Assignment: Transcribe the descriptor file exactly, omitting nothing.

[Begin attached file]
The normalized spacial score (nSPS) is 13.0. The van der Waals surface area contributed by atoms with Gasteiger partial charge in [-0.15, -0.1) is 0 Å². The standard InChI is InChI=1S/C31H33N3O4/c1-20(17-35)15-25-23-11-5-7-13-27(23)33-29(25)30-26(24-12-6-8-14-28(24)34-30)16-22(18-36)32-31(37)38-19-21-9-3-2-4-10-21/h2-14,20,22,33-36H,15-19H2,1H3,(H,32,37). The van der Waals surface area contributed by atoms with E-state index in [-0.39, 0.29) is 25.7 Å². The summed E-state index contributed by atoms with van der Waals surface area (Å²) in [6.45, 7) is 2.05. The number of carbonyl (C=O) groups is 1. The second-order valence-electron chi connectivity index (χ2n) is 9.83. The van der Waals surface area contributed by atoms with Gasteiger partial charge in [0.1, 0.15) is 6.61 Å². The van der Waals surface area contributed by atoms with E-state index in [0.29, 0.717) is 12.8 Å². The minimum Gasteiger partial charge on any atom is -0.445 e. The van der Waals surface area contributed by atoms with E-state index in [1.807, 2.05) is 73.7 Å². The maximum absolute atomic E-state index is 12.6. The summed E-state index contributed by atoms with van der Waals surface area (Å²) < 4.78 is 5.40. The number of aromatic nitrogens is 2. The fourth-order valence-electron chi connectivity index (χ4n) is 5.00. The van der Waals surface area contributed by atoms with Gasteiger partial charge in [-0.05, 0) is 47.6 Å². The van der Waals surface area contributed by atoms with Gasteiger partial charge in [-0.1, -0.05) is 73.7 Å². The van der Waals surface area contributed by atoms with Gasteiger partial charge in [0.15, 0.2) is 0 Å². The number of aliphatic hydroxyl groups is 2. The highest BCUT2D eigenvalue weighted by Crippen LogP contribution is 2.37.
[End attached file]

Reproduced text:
The normalized spacial score (nSPS) is 13.0. The van der Waals surface area contributed by atoms with Gasteiger partial charge in [-0.15, -0.1) is 0 Å². The standard InChI is InChI=1S/C31H33N3O4/c1-20(17-35)15-25-23-11-5-7-13-27(23)33-29(25)30-26(24-12-6-8-14-28(24)34-30)16-22(18-36)32-31(37)38-19-21-9-3-2-4-10-21/h2-14,20,22,33-36H,15-19H2,1H3,(H,32,37). The van der Waals surface area contributed by atoms with E-state index in [-0.39, 0.29) is 25.7 Å². The summed E-state index contributed by atoms with van der Waals surface area (Å²) in [6.45, 7) is 2.05. The number of carbonyl (C=O) groups is 1. The second-order valence-electron chi connectivity index (χ2n) is 9.83. The van der Waals surface area contributed by atoms with Gasteiger partial charge in [0.1, 0.15) is 6.61 Å². The van der Waals surface area contributed by atoms with E-state index in [0.29, 0.717) is 12.8 Å². The minimum Gasteiger partial charge on any atom is -0.445 e. The van der Waals surface area contributed by atoms with E-state index in [1.807, 2.05) is 73.7 Å². The maximum absolute atomic E-state index is 12.6. The summed E-state index contributed by atoms with van der Waals surface area (Å²) < 4.78 is 5.40. The number of aromatic nitrogens is 2. The fourth-order valence-electron chi connectivity index (χ4n) is 5.00. The van der Waals surface area contributed by atoms with Gasteiger partial charge in [-0.05, 0) is 47.6 Å². The van der Waals surface area contributed by atoms with Gasteiger partial charge in [-0.1, -0.05) is 73.7 Å². The van der Waals surface area contributed by atoms with Gasteiger partial charge in [0.15, 0.2) is 0 Å². The number of aliphatic hydroxyl groups is 2. The highest BCUT2D eigenvalue weighted by Crippen LogP contribution is 2.37.